Readers will be quickly and surely drawn in by quirky siblings Grover and Sudie, rooting for them to find a measure of peace...

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WHAT I CAME TO TELL YOU

Two lovable, grief-stricken children try to find their footing after their mother’s death in a senseless accident.

Twelve-year-old Grover and his little sister, Sudie, have already lost their mother, and now their father, director of the Thomas Wolfe house in Asheville, N.C., has practically disappeared as well, throwing himself into his work. Grover and Sudie spend most of their time in the city’s Bamboo Forest, where Grover creates intricate weavings from bamboo, leaves and grass. When kids Emma Lee and Clay move in next door from Roan Mountain, Grover and Sudie discover they have the loss of a parent in common; Emma Lee and Clay’s father was killed in Iraq. In addition to grief, this ambitious offering explores the meanings and value of art, faith and destiny, and Appalachian mountain culture. In a scene related to the latter, a student throws the slur “hillbilly” in Emma Lee’s direction, and a boy named Daniel remarks that “ ‘Hillbilly’ is kind of like the N-word...except it’s talking about mountain people.” In some instances, the text veers toward the didactic, but the compelling characters and engaging prose put it squarely in the win column.

Readers will be quickly and surely drawn in by quirky siblings Grover and Sudie, rooting for them to find a measure of peace and happiness in the wake of tragedy. (Fiction. 10-14)

Pub Date: Sept. 24, 2013

ISBN: 978-1-60684-433-5

Page Count: 304

Publisher: Egmont USA

Review Posted Online: June 26, 2013

Kirkus Reviews Issue: July 15, 2013

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A sly, side-splitting hoot from start to finish.

THE MECHANICAL MIND OF JOHN COGGIN

The dreary prospect of spending a lifetime making caskets instead of wonderful inventions prompts a young orphan to snatch up his little sister and flee. Where? To the circus, of course.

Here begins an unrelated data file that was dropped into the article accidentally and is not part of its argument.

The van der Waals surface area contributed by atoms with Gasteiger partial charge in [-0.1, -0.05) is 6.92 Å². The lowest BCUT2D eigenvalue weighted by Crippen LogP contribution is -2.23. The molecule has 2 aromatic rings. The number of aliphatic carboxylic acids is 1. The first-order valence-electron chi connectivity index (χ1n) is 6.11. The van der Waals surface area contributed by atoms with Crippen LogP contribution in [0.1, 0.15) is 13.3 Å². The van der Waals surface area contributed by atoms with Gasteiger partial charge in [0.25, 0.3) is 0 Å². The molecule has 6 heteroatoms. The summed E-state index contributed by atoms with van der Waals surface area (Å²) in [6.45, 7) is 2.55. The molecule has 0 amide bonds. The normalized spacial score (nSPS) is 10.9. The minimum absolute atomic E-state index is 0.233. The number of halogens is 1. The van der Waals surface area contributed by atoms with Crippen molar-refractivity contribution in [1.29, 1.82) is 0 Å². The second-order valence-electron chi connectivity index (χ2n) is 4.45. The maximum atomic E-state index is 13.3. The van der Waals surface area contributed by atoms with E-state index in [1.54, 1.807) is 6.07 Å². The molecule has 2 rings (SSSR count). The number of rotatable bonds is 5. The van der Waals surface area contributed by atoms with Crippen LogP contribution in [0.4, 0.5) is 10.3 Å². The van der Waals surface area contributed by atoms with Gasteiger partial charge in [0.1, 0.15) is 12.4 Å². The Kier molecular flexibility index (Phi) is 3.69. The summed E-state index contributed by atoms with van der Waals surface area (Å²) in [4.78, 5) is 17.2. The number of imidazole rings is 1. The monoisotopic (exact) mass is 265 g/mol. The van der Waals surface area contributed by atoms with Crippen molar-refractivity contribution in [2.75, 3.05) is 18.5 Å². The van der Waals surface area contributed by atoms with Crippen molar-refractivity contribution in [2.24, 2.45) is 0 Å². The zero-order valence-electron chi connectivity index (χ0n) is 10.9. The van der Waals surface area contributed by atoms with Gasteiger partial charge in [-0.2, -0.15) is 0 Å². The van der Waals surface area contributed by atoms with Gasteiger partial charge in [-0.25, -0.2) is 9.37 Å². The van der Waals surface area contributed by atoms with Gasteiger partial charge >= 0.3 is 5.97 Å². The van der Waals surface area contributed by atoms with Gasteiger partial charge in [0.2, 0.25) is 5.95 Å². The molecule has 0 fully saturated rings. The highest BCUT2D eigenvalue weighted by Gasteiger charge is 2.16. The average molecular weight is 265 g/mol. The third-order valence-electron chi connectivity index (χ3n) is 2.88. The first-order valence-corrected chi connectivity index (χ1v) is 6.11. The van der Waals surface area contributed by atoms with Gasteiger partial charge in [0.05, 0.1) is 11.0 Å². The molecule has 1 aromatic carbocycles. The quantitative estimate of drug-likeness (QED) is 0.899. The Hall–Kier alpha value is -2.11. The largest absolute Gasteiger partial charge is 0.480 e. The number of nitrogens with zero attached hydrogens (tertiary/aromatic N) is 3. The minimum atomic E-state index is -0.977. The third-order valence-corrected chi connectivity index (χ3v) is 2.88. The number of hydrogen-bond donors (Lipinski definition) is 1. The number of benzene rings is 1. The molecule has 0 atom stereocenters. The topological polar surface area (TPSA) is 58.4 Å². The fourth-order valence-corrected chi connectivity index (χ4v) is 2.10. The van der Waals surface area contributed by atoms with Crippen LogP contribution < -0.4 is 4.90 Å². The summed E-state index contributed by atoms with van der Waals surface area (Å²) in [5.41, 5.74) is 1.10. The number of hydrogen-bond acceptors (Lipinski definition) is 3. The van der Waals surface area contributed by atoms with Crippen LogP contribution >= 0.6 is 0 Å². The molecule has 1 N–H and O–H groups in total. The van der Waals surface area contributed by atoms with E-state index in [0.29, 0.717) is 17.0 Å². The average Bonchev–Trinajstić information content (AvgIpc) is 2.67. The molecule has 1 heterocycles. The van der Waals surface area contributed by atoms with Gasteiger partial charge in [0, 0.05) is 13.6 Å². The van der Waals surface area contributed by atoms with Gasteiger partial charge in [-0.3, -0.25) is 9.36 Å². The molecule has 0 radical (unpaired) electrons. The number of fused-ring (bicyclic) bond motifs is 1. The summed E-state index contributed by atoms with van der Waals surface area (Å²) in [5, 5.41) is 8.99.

Fortunately or otherwise, John and 6-year-old Page join up with Boz—sometime human cannonball for the seedy Wandering Wayfarers and a “vertically challenged” trickster with a fantastic gift for sowing chaos. Alas, the budding engineer barely has time to settle in to begin work on an experimental circus wagon powered by chicken poop and dubbed (with questionable forethought) the Autopsy. The hot pursuit of malign and indomitable Great-Aunt Beauregard, the Coggins’ only living relative, forces all three to leave the troupe for further flights and misadventures. Teele spins her adventure around a sturdy protagonist whose love for his little sister is matched only by his fierce desire for something better in life for them both and tucks in an outstanding supporting cast featuring several notably strong-minded, independent women (Page, whose glare “would kill spiders dead,” not least among them). Better yet, in Boz she has created a scene-stealing force of nature, a free spirit who’s never happier than when he’s stirring up mischief. A climactic clutch culminating in a magnificently destructive display of fireworks leaves the Coggin sibs well-positioned for bright futures. (Illustrations not seen.)

A sly, side-splitting hoot from start to finish. (Adventure. 11-13)

Pub Date: April 12, 2016

ISBN: 978-0-06-234510-3

Page Count: 352

Publisher: Walden Pond Press/HarperCollins

Review Posted Online: Dec. 22, 2015

Kirkus Reviews Issue: Jan. 1, 2016

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Guaranteed to enchant, enthrall, and enmagick.

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THE GIRL WHO DRANK THE MOON

An elderly witch, a magical girl, a brave carpenter, a wise monster, a tiny dragon, paper birds, and a madwoman converge to thwart a magician who feeds on sorrow.

Every year Elders of the Protectorate leave a baby in the forest, warning everyone an evil Witch demands this sacrifice. In reality, every year, a kind witch named Xan rescues the babies and find families for them. One year Xan saves a baby girl with a crescent birthmark who accidentally feeds on moonlight and becomes “enmagicked.” Magic babies can be tricky, so Xan adopts little Luna herself and lovingly raises her, with help from an ancient swamp monster and a chatty, wee dragon. Luna’s magical powers emerge as her 13th birthday approaches. Meanwhile, Luna’s deranged real mother enters the forest to find her daughter. Simultaneously, a young carpenter from the Protectorate enters the forest to kill the Witch and end the sacrifices. Xan also enters the forest to rescue the next sacrificed child, and Luna, the monster, and the dragon enter the forest to protect Xan. In the dramatic denouement, a volcano erupts, the real villain attempts to destroy all, and love prevails. Replete with traditional motifs, this nontraditional fairy tale boasts sinister and endearing characters, magical elements, strong storytelling, and unleashed forces. Luna has black eyes, curly, black hair, and “amber” skin.

Guaranteed to enchant, enthrall, and enmagick. (Fantasy. 10-14)

Pub Date: Aug. 9, 2016

ISBN: 978-1-61620-567-6

Page Count: 400

Publisher: Algonquin

Review Posted Online: May 14, 2016

Kirkus Reviews Issue: June 1, 2016

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